A scene from The Beatles: Get Back.

Beatles fans may straight-up lose their minds—in the greatest of ways—while watching The Beatles: Get Back, a documentary series that will have those who thought they knew everything about the Beatles constantly picking their jaws up off of the floor.

Man, oh man, this is a gift from music lover’s heaven. There they are, the Fab Four, gabbing and rehearsing for nearly eight hours (over three parts) as they make the album that ultimately became Let It Be. Director Peter Jackson reportedly had access 60 hours of unseen footage from Michael Lindsay-Hogg’s Let It Be, a documentary released in 1970. Jackson has said his initial cut was 18 hours. I WANT THE 18 HOUR CUT!

Now, consider yourself warned: If you are not a Beatles fan, the chance to watch them rehearsing for eight hours might not be your cup of tea. (BTW … the Beatles drank a shitload of tea, as evidenced by them constantly slurping the stuff in this film.)

Originally, the Beatles had intended to record an album live, called Get Back, over two weeks, and then finish with a live performance. However, those plans got tweaked a bit. Infighting, including George Harrison quitting at one point, changed the project to a recording at their Apple Studio (the eventual Let It Be album) and an impromptu rooftop concert.

The original Let It Be documentary (out of print for years) was 80 minutes long. By the 20-minute mark, the band had already moved out of their Twickenham studios to their cozy Apple studio, and the concert footage was abbreviated. This series gives us more than three hours at Twickenham, as well as the full rooftop concert.

The footage is all concentrated Beatles goodness. The music is great, and the conversations between the band members tell the story of their camaraderie, their tensions, their hilarious humor and their roles within the band.

Paul McCartney is the Beatle most determined to keep the band together while sticking to a work routine. He’s simultaneously the group’s biggest pain in the butt and biggest heart. John Lennon is perhaps the most aloof, sometimes in a drug haze. (Paul, notably, gets upset with the altered state of his friend; I imagine a lot of the discarded footage might’ve been of him passed out.) George Harrison tries his best to push some of his tunes but gets brushed aside (and it’s not surprising that he leaves the band for a few days). Ringo complains about his health a bit, and looks despondent and sleepy for long stretches, but he rallies for good humor when things get a little dark.

Yes, Yoko Ono is present during most of the rehearsal time, and Paul actually speaks quite positively about her presence. He also brings his own wife, Linda, to hang out, and even does a few jams with the wailing Yoko. She’s not the toxic presence decades of stories have suggested. She actually fits in quite nicely and provides balance for Lennon.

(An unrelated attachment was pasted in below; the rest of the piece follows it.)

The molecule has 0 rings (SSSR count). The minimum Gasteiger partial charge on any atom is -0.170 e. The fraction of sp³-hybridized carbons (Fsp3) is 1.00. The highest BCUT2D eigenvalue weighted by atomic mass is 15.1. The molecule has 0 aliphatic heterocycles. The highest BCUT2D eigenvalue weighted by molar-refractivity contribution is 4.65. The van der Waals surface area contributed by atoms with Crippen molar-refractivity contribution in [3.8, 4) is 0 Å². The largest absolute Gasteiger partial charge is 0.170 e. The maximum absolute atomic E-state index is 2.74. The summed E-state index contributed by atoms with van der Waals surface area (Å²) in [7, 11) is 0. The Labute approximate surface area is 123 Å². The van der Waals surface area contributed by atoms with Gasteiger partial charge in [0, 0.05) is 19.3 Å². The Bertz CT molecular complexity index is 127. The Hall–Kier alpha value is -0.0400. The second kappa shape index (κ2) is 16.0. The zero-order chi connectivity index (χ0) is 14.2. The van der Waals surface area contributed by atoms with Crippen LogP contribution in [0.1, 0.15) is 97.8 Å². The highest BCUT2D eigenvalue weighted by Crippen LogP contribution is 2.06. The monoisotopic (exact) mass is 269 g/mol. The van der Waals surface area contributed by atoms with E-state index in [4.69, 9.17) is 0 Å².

There’s a moment when McCartney speaks about the future of his band—when just he and Ringo are present for a rehearsal—and it’s stunning. Meanwhile, Lennon, no matter his mood, is always hilarious. Almost everything he says in this movie, even when he’s being testy, is pretty damned funny. Seeing all of this new material of him just seems too good to be true, even when things get a little messy. It’s literally hours of new time to spend with Lennon.

As for the music, you get many, many versions of the tunes that showed up on Let It Be, along with the boys trying out some songs that wound up on solo albums (“All Things Must Pass,” “Gimme Some Truth”) and Abbey Road (“She Came in Through the Bathroom Window,” “Something,” “Maxwell’s Silver Hammer”). Perhaps the most amazing musical moment in the film consists of McCartney just spilling out the lick that would become Get Back while waiting for Lennon to show up—you see the song being born on the spot.

Get Back shows that the band members weren’t constantly fighting with each other at these sessions. If anything, the boys put a little too much pressure on themselves and probably should’ve just taken a holiday. These guys put out their entire catalog in the span of seven years. It takes most bands these days four years to put out one album.

After a delay resulting in Abbey Road actually coming out before it—and, unfortunately, the breakup of the band—the Let It Be album was released under a dark cloud, complete with a bunch of strings added by Phil Spector. The original Let It Be film, a very condensed version of the events that led up to the rooftop concert, played as a sort of obituary for the band.

This film doesn’t cover any of the Spector sessions, nor does it include any of the final straws that brought about the breakup of the band. What it does show is that the band members had some life, and lots of fun, while making the album, despite the bad patches. The Beatles: Get Back is, and will always be, one of the greatest rock documentaries ever made.

The Beatles: Get Back is now streaming on Disney+.